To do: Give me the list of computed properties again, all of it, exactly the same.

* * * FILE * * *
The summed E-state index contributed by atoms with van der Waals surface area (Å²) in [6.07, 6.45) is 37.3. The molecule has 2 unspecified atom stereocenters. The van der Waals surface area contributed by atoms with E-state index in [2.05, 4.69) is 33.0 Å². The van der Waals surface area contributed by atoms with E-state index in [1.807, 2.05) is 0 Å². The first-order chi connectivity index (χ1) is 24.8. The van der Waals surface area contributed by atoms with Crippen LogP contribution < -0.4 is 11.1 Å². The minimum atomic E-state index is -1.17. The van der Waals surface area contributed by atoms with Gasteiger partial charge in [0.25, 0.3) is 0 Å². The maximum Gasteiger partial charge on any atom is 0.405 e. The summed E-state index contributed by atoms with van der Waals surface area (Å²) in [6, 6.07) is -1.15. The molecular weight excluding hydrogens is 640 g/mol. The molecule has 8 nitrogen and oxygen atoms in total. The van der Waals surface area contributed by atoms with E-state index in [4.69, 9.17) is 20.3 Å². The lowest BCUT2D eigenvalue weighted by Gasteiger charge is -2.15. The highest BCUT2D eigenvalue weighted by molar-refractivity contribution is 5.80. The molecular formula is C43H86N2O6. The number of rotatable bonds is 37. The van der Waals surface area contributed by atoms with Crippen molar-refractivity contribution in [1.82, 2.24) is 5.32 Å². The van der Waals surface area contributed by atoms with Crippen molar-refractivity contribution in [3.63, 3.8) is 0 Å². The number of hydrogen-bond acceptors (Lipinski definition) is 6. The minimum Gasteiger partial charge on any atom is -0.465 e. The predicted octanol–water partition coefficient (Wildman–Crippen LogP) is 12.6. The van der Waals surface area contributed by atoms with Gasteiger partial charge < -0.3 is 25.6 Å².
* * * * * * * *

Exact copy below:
The summed E-state index contributed by atoms with van der Waals surface area (Å²) in [6.07, 6.45) is 37.3. The molecule has 2 unspecified atom stereocenters. The van der Waals surface area contributed by atoms with E-state index in [2.05, 4.69) is 33.0 Å². The van der Waals surface area contributed by atoms with E-state index in [1.807, 2.05) is 0 Å². The first-order chi connectivity index (χ1) is 24.8. The van der Waals surface area contributed by atoms with Crippen LogP contribution < -0.4 is 11.1 Å². The minimum atomic E-state index is -1.17. The van der Waals surface area contributed by atoms with Gasteiger partial charge in [0.25, 0.3) is 0 Å². The maximum Gasteiger partial charge on any atom is 0.405 e. The summed E-state index contributed by atoms with van der Waals surface area (Å²) in [6, 6.07) is -1.15. The molecular weight excluding hydrogens is 640 g/mol. The molecule has 8 nitrogen and oxygen atoms in total. The van der Waals surface area contributed by atoms with E-state index in [4.69, 9.17) is 20.3 Å². The lowest BCUT2D eigenvalue weighted by Gasteiger charge is -2.15. The highest BCUT2D eigenvalue weighted by molar-refractivity contribution is 5.80. The molecular formula is C43H86N2O6. The number of rotatable bonds is 37. The van der Waals surface area contributed by atoms with Crippen molar-refractivity contribution in [1.82, 2.24) is 5.32 Å². The van der Waals surface area contributed by atoms with Crippen molar-refractivity contribution in [3.63, 3.8) is 0 Å². The number of hydrogen-bond acceptors (Lipinski definition) is 6. The minimum Gasteiger partial charge on any atom is -0.465 e. The predicted octanol–water partition coefficient (Wildman–Crippen LogP) is 12.6. The van der Waals surface area contributed by atoms with Gasteiger partial charge < -0.3 is 25.6 Å².